Because South America's biggest clubs are constantly forced to export their best players to Europe, there is almost always one surprise package that makes it to the semifinals of the South America's championship, the Copa Libertadores, writes SI.com's Tim Vickery. Colombian club Cucuta is the team that fits that bill this year, he says. It joined in the final four alongside Brazilian powerhouses Santos and Gremio, and the perennial Argentine favorite, Boca Juniors.
Cucuta, a trade city close to the Venezuelan border, begins its two-leg semifinal series Thursday at home to mighty Boca of Buenos Aires. Vickery notes that the last time a Colombian team got this far, tiny Once Caldas of Manizales actually won the competition, beating the very same Boca in the final on penalties. And if Once Caldas was a surprise then, he says Cucuta must be something closer to a shock.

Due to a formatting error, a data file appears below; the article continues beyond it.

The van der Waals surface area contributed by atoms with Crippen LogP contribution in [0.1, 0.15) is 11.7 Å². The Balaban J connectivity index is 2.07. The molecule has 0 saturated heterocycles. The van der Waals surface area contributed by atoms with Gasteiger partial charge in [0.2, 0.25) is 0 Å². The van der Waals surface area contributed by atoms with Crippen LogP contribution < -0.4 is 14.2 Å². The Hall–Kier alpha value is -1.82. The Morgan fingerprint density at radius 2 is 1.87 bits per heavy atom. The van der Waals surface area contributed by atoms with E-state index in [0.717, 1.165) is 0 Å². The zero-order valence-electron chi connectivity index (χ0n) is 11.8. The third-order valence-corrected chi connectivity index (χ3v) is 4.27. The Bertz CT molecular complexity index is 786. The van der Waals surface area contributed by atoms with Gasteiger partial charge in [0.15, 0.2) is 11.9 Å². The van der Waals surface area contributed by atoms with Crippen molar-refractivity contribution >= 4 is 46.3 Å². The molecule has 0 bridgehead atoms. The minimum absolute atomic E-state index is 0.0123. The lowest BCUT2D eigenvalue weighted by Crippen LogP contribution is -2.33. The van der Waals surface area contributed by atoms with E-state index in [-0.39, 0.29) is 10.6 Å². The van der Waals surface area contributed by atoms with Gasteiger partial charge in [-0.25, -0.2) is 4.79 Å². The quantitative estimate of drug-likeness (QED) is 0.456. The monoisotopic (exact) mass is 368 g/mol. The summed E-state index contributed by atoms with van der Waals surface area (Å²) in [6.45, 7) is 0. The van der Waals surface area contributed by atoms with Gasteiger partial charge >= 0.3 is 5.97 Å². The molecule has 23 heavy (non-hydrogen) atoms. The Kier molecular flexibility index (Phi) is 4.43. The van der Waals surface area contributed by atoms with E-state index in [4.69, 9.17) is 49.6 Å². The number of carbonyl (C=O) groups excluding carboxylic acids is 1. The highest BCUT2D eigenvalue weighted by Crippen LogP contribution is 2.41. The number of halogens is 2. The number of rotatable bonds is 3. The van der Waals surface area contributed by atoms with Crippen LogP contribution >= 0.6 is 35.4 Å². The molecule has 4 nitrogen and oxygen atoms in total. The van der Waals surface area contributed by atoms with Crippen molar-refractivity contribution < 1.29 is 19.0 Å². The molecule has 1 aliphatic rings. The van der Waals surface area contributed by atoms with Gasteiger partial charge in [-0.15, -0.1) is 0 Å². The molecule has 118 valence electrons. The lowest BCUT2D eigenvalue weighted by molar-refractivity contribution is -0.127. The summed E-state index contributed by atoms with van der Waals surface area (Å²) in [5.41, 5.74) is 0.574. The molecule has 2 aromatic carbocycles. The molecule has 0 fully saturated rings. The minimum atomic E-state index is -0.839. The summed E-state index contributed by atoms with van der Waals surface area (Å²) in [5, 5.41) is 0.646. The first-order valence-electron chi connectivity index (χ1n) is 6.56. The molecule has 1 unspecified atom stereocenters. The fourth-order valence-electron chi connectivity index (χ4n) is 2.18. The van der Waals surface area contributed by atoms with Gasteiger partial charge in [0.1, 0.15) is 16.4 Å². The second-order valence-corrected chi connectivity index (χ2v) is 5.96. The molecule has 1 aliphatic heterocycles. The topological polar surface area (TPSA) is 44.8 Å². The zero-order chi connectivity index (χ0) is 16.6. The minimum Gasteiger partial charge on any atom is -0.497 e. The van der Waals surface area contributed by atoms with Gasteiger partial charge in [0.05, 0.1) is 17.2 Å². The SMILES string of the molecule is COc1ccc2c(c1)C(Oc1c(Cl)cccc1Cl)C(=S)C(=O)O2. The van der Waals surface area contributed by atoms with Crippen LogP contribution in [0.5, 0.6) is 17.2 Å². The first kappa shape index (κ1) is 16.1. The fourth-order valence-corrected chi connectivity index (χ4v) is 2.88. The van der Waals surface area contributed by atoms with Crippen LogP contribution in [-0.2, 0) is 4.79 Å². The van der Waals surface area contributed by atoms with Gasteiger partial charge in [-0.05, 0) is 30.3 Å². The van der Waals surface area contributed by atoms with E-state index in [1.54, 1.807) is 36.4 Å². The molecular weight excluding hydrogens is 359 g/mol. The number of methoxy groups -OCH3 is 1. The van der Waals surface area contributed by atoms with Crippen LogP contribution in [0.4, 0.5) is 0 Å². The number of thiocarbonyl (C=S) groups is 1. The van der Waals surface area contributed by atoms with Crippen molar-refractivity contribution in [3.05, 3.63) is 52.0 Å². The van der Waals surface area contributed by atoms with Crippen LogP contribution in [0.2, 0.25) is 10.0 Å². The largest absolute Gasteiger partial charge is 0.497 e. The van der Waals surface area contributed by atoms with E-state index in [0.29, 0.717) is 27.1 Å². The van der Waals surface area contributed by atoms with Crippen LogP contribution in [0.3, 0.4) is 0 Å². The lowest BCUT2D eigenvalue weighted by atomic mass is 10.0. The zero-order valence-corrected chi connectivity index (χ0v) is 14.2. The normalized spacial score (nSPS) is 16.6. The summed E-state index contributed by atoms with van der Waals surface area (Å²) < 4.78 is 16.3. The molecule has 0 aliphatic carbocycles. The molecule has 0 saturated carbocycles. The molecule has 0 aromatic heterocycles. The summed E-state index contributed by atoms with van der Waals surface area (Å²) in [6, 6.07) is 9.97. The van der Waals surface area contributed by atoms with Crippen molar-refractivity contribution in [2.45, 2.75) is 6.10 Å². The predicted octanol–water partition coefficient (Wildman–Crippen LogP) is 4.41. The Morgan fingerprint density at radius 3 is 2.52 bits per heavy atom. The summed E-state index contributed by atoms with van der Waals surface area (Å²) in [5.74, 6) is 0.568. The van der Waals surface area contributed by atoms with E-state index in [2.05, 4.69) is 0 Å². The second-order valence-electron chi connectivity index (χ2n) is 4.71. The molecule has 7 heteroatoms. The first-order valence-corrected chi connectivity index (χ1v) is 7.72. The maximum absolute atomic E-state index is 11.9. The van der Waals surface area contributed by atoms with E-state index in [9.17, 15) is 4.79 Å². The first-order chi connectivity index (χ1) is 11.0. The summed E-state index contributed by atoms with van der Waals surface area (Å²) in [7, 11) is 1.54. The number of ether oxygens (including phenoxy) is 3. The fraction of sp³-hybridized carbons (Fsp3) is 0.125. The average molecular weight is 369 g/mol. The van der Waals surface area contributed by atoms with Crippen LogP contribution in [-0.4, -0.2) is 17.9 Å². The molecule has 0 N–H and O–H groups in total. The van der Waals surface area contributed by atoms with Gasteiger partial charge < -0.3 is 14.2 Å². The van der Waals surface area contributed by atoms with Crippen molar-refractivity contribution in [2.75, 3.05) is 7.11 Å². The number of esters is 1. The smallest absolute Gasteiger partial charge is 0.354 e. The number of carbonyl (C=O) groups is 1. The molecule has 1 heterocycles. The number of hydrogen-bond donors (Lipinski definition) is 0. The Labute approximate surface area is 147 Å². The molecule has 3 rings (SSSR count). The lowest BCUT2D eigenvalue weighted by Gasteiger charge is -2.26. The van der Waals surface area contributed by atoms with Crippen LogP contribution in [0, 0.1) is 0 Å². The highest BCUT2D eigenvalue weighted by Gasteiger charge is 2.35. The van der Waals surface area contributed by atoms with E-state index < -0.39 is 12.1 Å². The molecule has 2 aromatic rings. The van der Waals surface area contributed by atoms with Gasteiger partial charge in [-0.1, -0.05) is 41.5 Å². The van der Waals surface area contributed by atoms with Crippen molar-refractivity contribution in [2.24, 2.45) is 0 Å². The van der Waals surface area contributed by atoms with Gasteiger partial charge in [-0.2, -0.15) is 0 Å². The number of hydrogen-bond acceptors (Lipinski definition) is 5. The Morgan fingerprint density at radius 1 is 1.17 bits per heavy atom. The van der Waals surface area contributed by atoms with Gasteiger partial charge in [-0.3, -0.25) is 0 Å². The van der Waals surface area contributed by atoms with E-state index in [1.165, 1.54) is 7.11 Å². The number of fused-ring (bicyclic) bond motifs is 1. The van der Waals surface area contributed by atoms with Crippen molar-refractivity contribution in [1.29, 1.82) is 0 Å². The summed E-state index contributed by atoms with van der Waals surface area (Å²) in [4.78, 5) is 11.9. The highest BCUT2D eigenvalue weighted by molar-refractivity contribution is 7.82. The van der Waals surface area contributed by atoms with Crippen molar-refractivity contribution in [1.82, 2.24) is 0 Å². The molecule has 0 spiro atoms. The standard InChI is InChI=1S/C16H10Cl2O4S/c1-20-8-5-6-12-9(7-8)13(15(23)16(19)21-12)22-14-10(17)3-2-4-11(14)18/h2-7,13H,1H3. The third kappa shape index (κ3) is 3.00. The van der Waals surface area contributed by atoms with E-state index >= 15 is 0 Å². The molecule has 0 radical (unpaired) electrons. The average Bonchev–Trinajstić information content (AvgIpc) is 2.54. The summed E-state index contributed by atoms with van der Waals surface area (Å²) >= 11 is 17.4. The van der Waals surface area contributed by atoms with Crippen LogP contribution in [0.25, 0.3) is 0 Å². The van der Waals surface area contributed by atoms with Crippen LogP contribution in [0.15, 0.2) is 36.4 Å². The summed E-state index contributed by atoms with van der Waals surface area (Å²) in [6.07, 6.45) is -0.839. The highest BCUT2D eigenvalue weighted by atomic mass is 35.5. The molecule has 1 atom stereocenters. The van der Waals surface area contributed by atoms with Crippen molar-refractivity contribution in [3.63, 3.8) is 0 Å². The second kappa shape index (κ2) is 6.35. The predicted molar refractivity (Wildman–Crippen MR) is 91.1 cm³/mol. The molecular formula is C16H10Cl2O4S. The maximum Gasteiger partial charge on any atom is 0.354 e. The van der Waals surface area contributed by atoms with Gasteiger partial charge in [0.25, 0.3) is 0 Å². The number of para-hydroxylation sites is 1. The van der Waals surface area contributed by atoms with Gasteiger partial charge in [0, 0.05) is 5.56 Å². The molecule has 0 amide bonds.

Unlike Cucuta, Caldas had the experience of two prior appearances in the Copa Libertadores under its belt when it won in 2004. And as the Manizales team was beating the Argentine giant, Cucuta was languishing in the Colombian Second Division, where it was averaging around 300 spectators per game. To come all the way to the semifinals in such a short period is an accomplishment in and of itself, he says, but Cucuta plays a very watchable brand of soccer and is equally capable of pulling off another unlikely upset.